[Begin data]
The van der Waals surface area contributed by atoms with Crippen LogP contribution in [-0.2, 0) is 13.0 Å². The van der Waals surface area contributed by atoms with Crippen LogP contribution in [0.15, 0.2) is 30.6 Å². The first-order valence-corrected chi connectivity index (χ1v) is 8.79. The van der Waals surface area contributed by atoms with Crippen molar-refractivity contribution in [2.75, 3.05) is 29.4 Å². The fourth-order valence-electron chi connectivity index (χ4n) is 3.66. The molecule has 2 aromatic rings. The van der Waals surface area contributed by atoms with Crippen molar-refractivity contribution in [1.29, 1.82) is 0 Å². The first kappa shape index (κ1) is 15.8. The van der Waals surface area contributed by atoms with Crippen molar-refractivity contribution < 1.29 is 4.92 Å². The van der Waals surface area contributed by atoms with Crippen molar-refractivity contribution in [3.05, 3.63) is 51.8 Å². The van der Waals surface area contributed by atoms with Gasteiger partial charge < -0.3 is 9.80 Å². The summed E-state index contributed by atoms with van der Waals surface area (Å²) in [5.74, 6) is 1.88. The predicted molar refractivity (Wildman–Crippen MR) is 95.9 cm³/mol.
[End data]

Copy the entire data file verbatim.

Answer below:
The van der Waals surface area contributed by atoms with Crippen LogP contribution in [-0.2, 0) is 13.0 Å². The van der Waals surface area contributed by atoms with Crippen LogP contribution in [0.15, 0.2) is 30.6 Å². The first-order valence-corrected chi connectivity index (χ1v) is 8.79. The van der Waals surface area contributed by atoms with Crippen molar-refractivity contribution in [2.75, 3.05) is 29.4 Å². The fourth-order valence-electron chi connectivity index (χ4n) is 3.66. The molecule has 2 aromatic rings. The van der Waals surface area contributed by atoms with Crippen molar-refractivity contribution in [1.29, 1.82) is 0 Å². The first kappa shape index (κ1) is 15.8. The van der Waals surface area contributed by atoms with Crippen molar-refractivity contribution < 1.29 is 4.92 Å². The van der Waals surface area contributed by atoms with Crippen molar-refractivity contribution in [3.05, 3.63) is 51.8 Å². The van der Waals surface area contributed by atoms with Gasteiger partial charge < -0.3 is 9.80 Å². The summed E-state index contributed by atoms with van der Waals surface area (Å²) in [5.74, 6) is 1.88. The predicted molar refractivity (Wildman–Crippen MR) is 95.9 cm³/mol.